A Community Devoted to the Preservation and Practice of Celestial Navigation and Other Methods of Traditional Wayfinding
From: Frank Reed
Date: 2016 Dec 29, 11:50 -0800
David C, You wrote:
Thanks for being persistant (I think I have seen this subject discussed several times in the archives). I think I finally understand it.
- A conformal map preserves angles locally.
- A mercator projection has a variable lat/long scale based on meridional parts. It is locally conformal.
- Projections other than mercator may be locally conformal.
If I draw a plotting chart with a long = cos(fixed lat) scale I have drawn a locally conformal (but not Mercator) chart. If I open Norie at the Meridional Parts table and create a chart with a long proportional to (difference meridional parts) scale I have drawn a Mercator chart. This chart is conformal.
Yes, that's all right on the money! Standard small plotting charts, sometimes known as "Universal Plotting Sheets" are conformal but not Mercator. Also the sections in Bowditch and other resources that describe how to construct Mercator charts are not providing instructions for constructing simple plotting charts. It's not clear if the authors understood that, but it's certainly the case that many, many readers have misunderstood. It's interesting that the obsession with Mercator charts in navigation has become almost ritualistic. Navigators are so sure that they must have a Mercator chart that they feel compelled to learn and follow those instructions for drawing one's own Mercator chart. But they have not idea why they are doing this. What is a Mercator chart for? Why would you ever need to construct your own? Most navigators never get around to answering that question properly.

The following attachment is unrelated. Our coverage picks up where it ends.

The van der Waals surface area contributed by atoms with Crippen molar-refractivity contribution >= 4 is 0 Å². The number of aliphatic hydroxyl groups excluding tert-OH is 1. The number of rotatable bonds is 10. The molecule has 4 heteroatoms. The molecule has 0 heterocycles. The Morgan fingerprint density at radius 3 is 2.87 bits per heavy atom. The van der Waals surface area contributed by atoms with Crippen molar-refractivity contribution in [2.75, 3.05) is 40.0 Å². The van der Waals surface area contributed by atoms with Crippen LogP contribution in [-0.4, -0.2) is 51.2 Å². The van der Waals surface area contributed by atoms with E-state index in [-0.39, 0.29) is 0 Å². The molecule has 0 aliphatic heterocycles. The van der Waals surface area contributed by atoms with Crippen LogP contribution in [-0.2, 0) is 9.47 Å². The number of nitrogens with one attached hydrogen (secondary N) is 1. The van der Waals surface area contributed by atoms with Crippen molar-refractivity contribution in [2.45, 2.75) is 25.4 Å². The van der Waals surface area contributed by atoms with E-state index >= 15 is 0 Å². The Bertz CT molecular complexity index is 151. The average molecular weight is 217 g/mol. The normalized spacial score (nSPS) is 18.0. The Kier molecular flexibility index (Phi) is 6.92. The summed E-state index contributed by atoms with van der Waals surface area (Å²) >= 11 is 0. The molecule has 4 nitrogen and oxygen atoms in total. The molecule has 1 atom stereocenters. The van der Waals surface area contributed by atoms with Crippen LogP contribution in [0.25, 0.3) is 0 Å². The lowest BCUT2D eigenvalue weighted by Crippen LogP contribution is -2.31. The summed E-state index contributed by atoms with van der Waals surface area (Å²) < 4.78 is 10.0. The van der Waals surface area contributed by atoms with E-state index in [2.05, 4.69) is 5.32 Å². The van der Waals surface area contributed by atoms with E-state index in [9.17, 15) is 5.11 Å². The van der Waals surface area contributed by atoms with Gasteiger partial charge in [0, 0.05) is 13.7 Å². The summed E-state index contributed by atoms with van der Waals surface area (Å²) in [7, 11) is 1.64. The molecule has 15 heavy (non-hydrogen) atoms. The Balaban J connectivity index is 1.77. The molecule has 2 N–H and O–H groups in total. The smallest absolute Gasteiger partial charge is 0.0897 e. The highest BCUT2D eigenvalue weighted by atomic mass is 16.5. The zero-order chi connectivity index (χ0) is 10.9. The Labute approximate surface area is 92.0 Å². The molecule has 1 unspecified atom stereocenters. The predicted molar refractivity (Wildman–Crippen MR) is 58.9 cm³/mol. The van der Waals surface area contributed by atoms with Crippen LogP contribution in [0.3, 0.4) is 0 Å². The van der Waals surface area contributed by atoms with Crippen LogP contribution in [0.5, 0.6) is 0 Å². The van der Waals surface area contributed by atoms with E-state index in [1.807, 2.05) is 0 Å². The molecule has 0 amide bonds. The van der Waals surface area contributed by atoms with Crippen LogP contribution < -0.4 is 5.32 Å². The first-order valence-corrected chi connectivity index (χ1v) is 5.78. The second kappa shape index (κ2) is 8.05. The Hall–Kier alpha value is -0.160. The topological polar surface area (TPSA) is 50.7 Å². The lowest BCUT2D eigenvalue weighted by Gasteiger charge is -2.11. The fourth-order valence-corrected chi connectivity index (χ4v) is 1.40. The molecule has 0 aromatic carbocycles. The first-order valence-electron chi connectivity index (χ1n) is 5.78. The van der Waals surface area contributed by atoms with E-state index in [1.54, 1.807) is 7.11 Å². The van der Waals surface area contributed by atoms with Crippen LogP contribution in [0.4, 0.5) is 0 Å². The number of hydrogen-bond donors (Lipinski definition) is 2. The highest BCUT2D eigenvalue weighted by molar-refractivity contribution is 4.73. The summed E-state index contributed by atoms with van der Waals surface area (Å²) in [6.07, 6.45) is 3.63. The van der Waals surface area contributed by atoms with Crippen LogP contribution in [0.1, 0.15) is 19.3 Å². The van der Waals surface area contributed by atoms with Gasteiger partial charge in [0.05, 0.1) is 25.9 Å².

Conanicut Island USA